The Trafficking in Persons Prevention Act 2016 gives effect to the United Nations Protocol to Prevent, Suppress and Punish Trafficking in Persons, especially Women and Children, supplementing the United Nations Convention Against Transnational Organized Crime and for matters connected therewith. Although human trafficking is not a major challenge in Barbados, it is an offence that police and other frontline officers have to identify. As noted in the Beijing Plus 20 Report, Barbados enacted a Transnational Crime Bill in 2011 which was replaced by the Trafficking in Persons Prevention Act 2016. This makes greater provision for the prevention of trafficking in persons and broadens the scope of the offence where trafficking in persons takes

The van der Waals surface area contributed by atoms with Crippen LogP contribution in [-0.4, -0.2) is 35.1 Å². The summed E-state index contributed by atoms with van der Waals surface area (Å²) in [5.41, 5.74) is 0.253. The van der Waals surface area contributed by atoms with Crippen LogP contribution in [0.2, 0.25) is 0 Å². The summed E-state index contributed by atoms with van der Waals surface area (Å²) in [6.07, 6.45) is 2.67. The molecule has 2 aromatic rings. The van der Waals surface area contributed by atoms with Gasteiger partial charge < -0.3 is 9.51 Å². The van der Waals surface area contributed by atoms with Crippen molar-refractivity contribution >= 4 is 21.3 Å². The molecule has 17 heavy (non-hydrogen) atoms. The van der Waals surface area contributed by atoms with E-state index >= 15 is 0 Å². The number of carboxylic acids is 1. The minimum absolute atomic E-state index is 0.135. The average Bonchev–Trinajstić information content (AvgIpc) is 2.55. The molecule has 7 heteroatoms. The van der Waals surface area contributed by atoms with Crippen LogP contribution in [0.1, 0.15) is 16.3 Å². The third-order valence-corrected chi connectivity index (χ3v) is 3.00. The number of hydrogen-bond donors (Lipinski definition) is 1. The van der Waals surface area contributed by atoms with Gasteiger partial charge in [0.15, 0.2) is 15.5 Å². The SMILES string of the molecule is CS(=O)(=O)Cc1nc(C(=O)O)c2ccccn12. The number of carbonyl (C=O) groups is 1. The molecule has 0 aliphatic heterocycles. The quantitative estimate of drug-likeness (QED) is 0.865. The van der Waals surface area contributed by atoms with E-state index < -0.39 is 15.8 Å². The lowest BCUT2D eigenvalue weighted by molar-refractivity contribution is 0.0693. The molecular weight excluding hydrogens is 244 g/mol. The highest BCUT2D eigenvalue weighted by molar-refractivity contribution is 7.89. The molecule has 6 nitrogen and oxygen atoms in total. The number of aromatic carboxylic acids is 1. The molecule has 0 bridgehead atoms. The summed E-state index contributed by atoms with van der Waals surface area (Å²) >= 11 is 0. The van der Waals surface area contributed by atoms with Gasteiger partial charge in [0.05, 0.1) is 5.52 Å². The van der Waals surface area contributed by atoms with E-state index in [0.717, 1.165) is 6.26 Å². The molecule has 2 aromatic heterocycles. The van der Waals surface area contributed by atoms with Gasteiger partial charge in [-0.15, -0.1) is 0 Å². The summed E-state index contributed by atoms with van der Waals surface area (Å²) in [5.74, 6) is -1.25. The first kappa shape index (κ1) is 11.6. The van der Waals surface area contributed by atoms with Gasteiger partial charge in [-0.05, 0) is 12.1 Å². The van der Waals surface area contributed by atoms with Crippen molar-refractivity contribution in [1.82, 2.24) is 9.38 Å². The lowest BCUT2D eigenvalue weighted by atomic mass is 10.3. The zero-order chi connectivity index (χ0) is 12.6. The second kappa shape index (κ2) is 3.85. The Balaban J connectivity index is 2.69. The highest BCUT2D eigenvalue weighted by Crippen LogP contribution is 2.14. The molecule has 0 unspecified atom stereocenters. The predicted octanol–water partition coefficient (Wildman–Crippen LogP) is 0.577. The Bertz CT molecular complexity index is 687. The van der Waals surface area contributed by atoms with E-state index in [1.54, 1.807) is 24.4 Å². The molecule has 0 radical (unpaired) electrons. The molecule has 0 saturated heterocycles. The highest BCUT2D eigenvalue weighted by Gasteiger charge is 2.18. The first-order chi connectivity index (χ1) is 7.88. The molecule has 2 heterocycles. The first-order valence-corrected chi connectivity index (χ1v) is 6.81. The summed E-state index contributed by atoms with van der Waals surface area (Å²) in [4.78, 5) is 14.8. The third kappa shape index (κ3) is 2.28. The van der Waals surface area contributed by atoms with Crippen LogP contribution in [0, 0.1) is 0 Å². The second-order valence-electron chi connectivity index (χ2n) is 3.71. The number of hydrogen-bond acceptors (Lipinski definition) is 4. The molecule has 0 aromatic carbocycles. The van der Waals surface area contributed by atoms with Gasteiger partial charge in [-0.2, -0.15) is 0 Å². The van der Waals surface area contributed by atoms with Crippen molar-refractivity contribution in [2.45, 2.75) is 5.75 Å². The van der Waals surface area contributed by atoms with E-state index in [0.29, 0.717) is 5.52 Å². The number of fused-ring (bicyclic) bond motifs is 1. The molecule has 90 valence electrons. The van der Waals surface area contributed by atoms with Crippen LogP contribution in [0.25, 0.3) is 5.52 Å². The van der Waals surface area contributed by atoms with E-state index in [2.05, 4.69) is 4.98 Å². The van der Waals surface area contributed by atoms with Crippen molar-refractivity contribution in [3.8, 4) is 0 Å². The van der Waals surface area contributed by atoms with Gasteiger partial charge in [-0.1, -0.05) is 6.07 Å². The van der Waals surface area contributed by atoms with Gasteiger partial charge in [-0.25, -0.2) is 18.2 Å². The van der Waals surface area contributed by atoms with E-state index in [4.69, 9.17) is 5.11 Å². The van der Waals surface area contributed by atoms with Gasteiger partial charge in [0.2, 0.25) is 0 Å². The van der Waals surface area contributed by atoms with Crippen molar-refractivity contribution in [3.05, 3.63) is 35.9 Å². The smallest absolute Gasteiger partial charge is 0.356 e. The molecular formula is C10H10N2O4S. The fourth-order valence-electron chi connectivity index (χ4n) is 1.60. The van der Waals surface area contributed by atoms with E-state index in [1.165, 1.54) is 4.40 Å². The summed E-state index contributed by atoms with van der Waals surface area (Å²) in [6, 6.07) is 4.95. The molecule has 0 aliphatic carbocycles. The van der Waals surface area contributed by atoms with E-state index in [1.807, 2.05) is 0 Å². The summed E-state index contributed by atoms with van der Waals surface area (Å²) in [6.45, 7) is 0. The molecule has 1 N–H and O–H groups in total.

place in Barbados. It makes provision for trafficking in children and there is a special offence with heavier penalties in relation to the trafficking of children. It criminalizes human trafficking and aspects associated with persons who assist suspected traffickers. The Act defines trafficking in persons as a general crime but does not differentiate between sex trafficking and forced labour.
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